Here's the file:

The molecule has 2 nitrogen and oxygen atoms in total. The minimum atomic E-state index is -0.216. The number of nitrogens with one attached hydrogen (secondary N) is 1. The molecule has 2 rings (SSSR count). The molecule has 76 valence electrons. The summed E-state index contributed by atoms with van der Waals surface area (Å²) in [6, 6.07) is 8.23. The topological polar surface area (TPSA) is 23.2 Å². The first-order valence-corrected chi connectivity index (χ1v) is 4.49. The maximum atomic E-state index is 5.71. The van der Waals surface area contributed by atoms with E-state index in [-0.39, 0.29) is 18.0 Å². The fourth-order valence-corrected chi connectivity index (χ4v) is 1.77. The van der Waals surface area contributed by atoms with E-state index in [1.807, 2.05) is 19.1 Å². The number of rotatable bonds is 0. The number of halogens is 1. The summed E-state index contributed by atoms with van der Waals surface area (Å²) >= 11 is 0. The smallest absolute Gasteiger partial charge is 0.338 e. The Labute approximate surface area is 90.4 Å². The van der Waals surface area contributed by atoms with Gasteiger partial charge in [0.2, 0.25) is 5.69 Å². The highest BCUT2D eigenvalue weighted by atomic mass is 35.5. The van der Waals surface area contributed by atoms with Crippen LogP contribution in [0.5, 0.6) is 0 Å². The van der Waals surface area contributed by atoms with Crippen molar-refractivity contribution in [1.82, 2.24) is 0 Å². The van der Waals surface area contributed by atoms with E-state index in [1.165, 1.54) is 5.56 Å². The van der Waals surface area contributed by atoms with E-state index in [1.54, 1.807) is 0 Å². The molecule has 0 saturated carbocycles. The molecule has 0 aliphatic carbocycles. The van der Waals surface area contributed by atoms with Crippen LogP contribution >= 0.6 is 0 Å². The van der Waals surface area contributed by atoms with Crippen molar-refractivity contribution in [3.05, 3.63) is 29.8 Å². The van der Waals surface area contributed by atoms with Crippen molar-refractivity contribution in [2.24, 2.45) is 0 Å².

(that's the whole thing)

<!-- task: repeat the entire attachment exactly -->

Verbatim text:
The molecule has 2 nitrogen and oxygen atoms in total. The minimum atomic E-state index is -0.216. The number of nitrogens with one attached hydrogen (secondary N) is 1. The molecule has 2 rings (SSSR count). The molecule has 76 valence electrons. The summed E-state index contributed by atoms with van der Waals surface area (Å²) in [6, 6.07) is 8.23. The topological polar surface area (TPSA) is 23.2 Å². The first-order valence-corrected chi connectivity index (χ1v) is 4.49. The maximum atomic E-state index is 5.71. The van der Waals surface area contributed by atoms with E-state index in [-0.39, 0.29) is 18.0 Å². The fourth-order valence-corrected chi connectivity index (χ4v) is 1.77. The van der Waals surface area contributed by atoms with E-state index in [1.807, 2.05) is 19.1 Å². The number of rotatable bonds is 0. The number of halogens is 1. The summed E-state index contributed by atoms with van der Waals surface area (Å²) >= 11 is 0. The smallest absolute Gasteiger partial charge is 0.338 e. The Labute approximate surface area is 90.4 Å². The van der Waals surface area contributed by atoms with Gasteiger partial charge in [0.2, 0.25) is 5.69 Å². The highest BCUT2D eigenvalue weighted by atomic mass is 35.5. The van der Waals surface area contributed by atoms with Crippen LogP contribution in [0.5, 0.6) is 0 Å². The van der Waals surface area contributed by atoms with Crippen molar-refractivity contribution in [1.82, 2.24) is 0 Å². The van der Waals surface area contributed by atoms with E-state index in [1.165, 1.54) is 5.56 Å². The van der Waals surface area contributed by atoms with E-state index in [1.54, 1.807) is 0 Å². The molecule has 0 saturated carbocycles. The molecule has 0 aliphatic carbocycles. The van der Waals surface area contributed by atoms with Crippen LogP contribution >= 0.6 is 0 Å². The van der Waals surface area contributed by atoms with Crippen molar-refractivity contribution in [3.05, 3.63) is 29.8 Å². The van der Waals surface area contributed by atoms with Crippen molar-refractivity contribution in [2.24, 2.45) is 0 Å².